Affordable crown replacement procedures—which usually take several weeks to complete—can now happen in one visit with Edward D. Smith, DMD. Same-day dental bridges and crowns are now available for Columbus, GA patients in need of emergency tooth restoration.

How Do Same-day Crowns Work?

Essentially, the procedure for implementing same-day crowns is almost exactly what you’d expect from a normal crown replacement procedure, save the long wait and multiple dental office visits.
First, we will take a digital impression of your mouth using a laser scanner. From that impression, we’ll cast a dental crown to fit over your damaged tooth. Before dentists were able to create customized crowns in-office, the first crown applied would have likely been temporary. After several weeks of waiting for a dental lab to return the permanent crown, a patient would return for a second visit to complete the procedure. With same-day crowns, there are no temporary crowns or long wait periods; everything is finalized in one visit.
Our design and rendering technology allows us to be extremely precise with the measurements and shape of each crown we make. Once we know the crown or bridge will fit perfectly, we will bond it to the natural tooth permanently. These crowns are every bit as sturdy as traditional crowns and are guaranteed to keep your smile looking great. With proper care, your same-day crowns will last a lifetime.

Call Dr. Smith For Your Same Day Crown

To find out more about affordable same day crowns in the Columbus, GA area, call (706) 494-5886 today!
Did you get a same day crown? How was your experience with it, we would love to hear your feedback!

By Edward C. Smith, DMD, MPH, LLC
September 08, 2014
Category: Oral Health
Tags: oral health  

If you occasionally notice mildly irritating red patches on the top surface of your tongue, you may be one of the three percent or less of the population with a condition called benign migratory glossitis. It’s also known as “geographic tongue” because the red patches often resemble land masses on a world map.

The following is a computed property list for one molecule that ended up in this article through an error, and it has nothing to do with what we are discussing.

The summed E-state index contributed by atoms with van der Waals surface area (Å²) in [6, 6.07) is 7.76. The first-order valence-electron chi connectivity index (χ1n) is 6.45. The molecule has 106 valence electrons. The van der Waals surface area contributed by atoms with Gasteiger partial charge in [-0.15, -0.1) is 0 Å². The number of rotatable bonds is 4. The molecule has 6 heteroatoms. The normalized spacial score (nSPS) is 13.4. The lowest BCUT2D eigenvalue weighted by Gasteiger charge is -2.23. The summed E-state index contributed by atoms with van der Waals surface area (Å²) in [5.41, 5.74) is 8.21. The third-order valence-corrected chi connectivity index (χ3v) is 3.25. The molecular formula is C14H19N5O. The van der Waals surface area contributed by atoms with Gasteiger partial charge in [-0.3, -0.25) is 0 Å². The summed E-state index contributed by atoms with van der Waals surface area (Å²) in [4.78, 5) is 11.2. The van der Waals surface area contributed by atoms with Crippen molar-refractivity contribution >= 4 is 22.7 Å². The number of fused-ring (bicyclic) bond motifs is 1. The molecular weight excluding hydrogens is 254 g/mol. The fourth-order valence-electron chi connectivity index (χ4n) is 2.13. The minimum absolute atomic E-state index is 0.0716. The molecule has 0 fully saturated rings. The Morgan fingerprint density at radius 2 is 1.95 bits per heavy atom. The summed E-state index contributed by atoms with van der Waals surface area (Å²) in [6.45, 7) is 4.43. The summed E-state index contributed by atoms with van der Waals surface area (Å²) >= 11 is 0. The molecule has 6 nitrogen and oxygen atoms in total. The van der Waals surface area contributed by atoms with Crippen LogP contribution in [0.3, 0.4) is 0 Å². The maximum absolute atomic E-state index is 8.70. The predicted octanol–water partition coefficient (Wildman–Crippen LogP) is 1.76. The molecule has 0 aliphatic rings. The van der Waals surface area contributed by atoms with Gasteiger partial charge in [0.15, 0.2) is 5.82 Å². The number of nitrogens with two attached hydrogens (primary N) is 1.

While the symptoms may be discomforting, geographic tongue isn’t a cause for serious concern. The red patches are caused by the temporary loss of papillae, tiny bumps that grow on the surface of the tongue, which may appear and disappear repeatedly over a short time period (ranging from hours to days). As its medical name implies, this form of glossitis isn’t cancerous or contagious; it’s referred to as “migratory” because the red patches often appear to move around while changing size and shape. An outbreak can cause a mild burning or stinging sensation, and some people also encounter numbness in the patchy areas.

While there isn’t a firm consensus as to geographic tongue’s exact cause, there do appear to be triggers for it including stress, hormonal changes and mineral or vitamin deficiencies (particularly zinc and Vitamin B). There also seems to be a connection with psoriasis, a skin ailment characterized by redness and scaling — a number of people will experience both conditions. Geographic tongue appears more often in middle-aged, non-smoking adults, particularly women during hormonal fluctuations (as during pregnancy or ovulation). Individuals with deep grooves on their tongues called fissures are more susceptible as well.

There’s no cure for the condition, but there are some treatments that can help alleviate any accompanying irritation. Depending on what we find during examination, we may prescribe anesthetic mouthrinses, antihistamines, steroid ointments or other treatments to help manage discomfort. It may also be helpful to limit your intake of foods during outbreaks that may increase irritation, including high acidic foods like tomatoes or citrus fruit, as well as eggplant, mint, spicy foods and alcohol (including certain mouthwashes).

If you experience these occasional patchy outbreaks on your tongue, please schedule a visit with us for a full examination. We may be able to reduce your discomfort and certainly put your mind at ease.

If you would like more information on geographic tongue, please contact us or schedule an appointment for a consultation. You can also learn more about this topic by reading the Dear Doctor magazine article “Geographic Tongue.”